For the past two weeks I’ve been teaching, in a South Wales primary school, a year 2 girls only lunchtime computing class (they’re mainly 6-7 years old – here’s the reason why girls only) and I’ve been using the Craft Computer PDF kit I made [you can download it here]. The material is based on the English KS1 National Curriculum – Wales is in the process of creating its own syllabus but I personally think the English is great, an immense achievement really, so we’re using that.
As a quick gauge of how it’s going, the class is purely voluntary, parent’s have to sign a consent letter. The first week I had 14 girls and yesterday I had 5 new ones asking if could they join in! A big nod must go to their parents for agreeing and thinking it a worthwhile thing for them to learn.
The craft approach was used for the following reasons (some more sound pedagogical reasons are in the above posts!):
- I wasn’t sure what resources the class would have – turns out it was 2 computers for 30 children!
- Everyone loves to make things, especially with paper, card scissors and glue – this is especially true of children
- While hands and eyes are busy making something, young minds listen without knowing they’re concentrating quite hard i.e. it’s fun
- It gives everyone a simple, tangible, foundation upon which we can build throughout a series of lessons.
Lesson 1 – building the computer
My name is Dan and I’m a programer. My job is programming computers, does anyone know what a programmer is?
For our first lesson I started by introducing myself as a ‘programmer’ and asked if anyone knew what that was. Turns out a few of them did and this blew me away! So we did a little q&a around what ‘programming’ was, how computers aren’t really clever and that they are the clever ones by being able to ‘instruct/make’ the computer to do something. I then asked them
What things can you do with a computer?
This is a great question, as they’ll give you a ton of applications which you can use as solid examples later on such as: games, watch videos, write letters, draw pictures, make music, send photos, etc. This is a great area to expand into technology outside of school and digital safety/literacy later on.But for now, we’re interested in the nuts and bolts of what’s going on inside the machine.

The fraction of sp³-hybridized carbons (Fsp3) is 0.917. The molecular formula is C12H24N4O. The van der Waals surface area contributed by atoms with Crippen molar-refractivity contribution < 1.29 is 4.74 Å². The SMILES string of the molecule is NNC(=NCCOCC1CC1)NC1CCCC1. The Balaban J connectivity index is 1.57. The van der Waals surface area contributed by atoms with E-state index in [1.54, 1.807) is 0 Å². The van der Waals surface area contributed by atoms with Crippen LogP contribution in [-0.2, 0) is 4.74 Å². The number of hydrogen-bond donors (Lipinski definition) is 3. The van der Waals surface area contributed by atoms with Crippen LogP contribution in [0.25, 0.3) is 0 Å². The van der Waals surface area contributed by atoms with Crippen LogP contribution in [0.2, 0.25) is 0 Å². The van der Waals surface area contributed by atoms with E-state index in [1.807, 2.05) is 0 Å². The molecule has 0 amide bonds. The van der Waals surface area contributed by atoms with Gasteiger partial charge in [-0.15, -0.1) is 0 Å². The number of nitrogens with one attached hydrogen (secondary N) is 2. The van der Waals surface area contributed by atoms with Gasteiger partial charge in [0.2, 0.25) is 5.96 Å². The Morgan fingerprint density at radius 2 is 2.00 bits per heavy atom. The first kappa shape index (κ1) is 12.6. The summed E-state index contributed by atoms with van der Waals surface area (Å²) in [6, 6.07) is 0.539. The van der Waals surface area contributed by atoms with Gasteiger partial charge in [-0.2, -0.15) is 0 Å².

We use the children’s examples to reinforce the idea that with a computer you can pretty much do anything, it’s a tool to help you build, model and create to understand things.
Once I felt they were comfortable with the notion of computers as tool, I asked them if they knew what might be inside that could do all these things?
What do you think is inside a computer?
This is where you get to hear lots of amazing and funny answers: lightning, electricity, batteries, pictures, tiny wheels! At this point I ask them who wants to build a computer and see what’s inside and naturally you get a room full of excited children. Awesome!
We then decamp to the craft tables where each child has a pair of scissors, some glue and the craft computer templates – which looks like this!
Once they’ve cut out their templates we then talk about the the 3 main parts of the computer: the cpu, the memory and the storage. I tend to use a lot of brain/memory analogies which is a little fuzzy (i.e. our brains are a mixture) but it works well enough.
The main aspects we focus on are:
- The CPU is where all the logical thinking is done
- The memory it puts its list of instructions when it does something e.g. programs
- The files (storage) is where the computer writes everything down so it can remember things for next time when it’s turned off.
We finished with recapping the main points of what computers can do, how they do it (i.e. programs) and what’s inside.
Next week: Files and how computers store information. (We did this yesterday so I’ll write this up over the weekend!)